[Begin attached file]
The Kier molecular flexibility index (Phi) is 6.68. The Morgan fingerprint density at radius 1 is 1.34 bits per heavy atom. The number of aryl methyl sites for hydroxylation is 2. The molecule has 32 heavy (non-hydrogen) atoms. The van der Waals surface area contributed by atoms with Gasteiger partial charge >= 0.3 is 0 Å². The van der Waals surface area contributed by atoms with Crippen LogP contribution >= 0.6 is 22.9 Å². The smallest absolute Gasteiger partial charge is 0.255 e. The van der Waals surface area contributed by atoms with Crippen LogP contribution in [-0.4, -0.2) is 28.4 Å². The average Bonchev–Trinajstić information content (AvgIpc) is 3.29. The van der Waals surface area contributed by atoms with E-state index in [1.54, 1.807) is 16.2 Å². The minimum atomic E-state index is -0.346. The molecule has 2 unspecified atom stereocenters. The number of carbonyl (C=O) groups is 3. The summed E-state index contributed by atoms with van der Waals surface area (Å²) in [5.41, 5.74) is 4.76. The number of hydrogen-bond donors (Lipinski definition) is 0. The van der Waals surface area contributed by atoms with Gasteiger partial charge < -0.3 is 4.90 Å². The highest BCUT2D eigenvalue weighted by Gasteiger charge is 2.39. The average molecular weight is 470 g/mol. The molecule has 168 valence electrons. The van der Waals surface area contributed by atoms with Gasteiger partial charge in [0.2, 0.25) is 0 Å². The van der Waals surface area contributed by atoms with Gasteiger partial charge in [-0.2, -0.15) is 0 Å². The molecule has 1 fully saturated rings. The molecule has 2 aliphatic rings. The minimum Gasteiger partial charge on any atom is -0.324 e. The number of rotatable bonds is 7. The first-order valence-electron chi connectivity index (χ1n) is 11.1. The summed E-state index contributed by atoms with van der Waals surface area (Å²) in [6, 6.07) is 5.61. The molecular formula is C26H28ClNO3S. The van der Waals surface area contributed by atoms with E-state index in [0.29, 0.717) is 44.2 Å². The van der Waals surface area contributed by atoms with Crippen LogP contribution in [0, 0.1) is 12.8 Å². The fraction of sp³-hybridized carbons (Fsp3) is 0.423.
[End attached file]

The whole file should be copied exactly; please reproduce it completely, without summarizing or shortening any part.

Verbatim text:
The Kier molecular flexibility index (Phi) is 6.68. The Morgan fingerprint density at radius 1 is 1.34 bits per heavy atom. The number of aryl methyl sites for hydroxylation is 2. The molecule has 32 heavy (non-hydrogen) atoms. The van der Waals surface area contributed by atoms with Gasteiger partial charge >= 0.3 is 0 Å². The van der Waals surface area contributed by atoms with Crippen LogP contribution >= 0.6 is 22.9 Å². The smallest absolute Gasteiger partial charge is 0.255 e. The van der Waals surface area contributed by atoms with Crippen LogP contribution in [-0.4, -0.2) is 28.4 Å². The average Bonchev–Trinajstić information content (AvgIpc) is 3.29. The van der Waals surface area contributed by atoms with E-state index in [1.54, 1.807) is 16.2 Å². The minimum atomic E-state index is -0.346. The molecule has 2 unspecified atom stereocenters. The number of carbonyl (C=O) groups is 3. The summed E-state index contributed by atoms with van der Waals surface area (Å²) in [5.41, 5.74) is 4.76. The number of hydrogen-bond donors (Lipinski definition) is 0. The van der Waals surface area contributed by atoms with Gasteiger partial charge < -0.3 is 4.90 Å². The highest BCUT2D eigenvalue weighted by Gasteiger charge is 2.39. The average molecular weight is 470 g/mol. The molecule has 168 valence electrons. The van der Waals surface area contributed by atoms with Gasteiger partial charge in [0.2, 0.25) is 0 Å². The van der Waals surface area contributed by atoms with Gasteiger partial charge in [-0.2, -0.15) is 0 Å². The molecule has 1 fully saturated rings. The molecule has 2 aliphatic rings. The minimum Gasteiger partial charge on any atom is -0.324 e. The number of rotatable bonds is 7. The first-order valence-electron chi connectivity index (χ1n) is 11.1. The summed E-state index contributed by atoms with van der Waals surface area (Å²) in [6, 6.07) is 5.61. The molecular formula is C26H28ClNO3S. The van der Waals surface area contributed by atoms with E-state index in [0.29, 0.717) is 44.2 Å². The van der Waals surface area contributed by atoms with Crippen LogP contribution in [0, 0.1) is 12.8 Å². The fraction of sp³-hybridized carbons (Fsp3) is 0.423.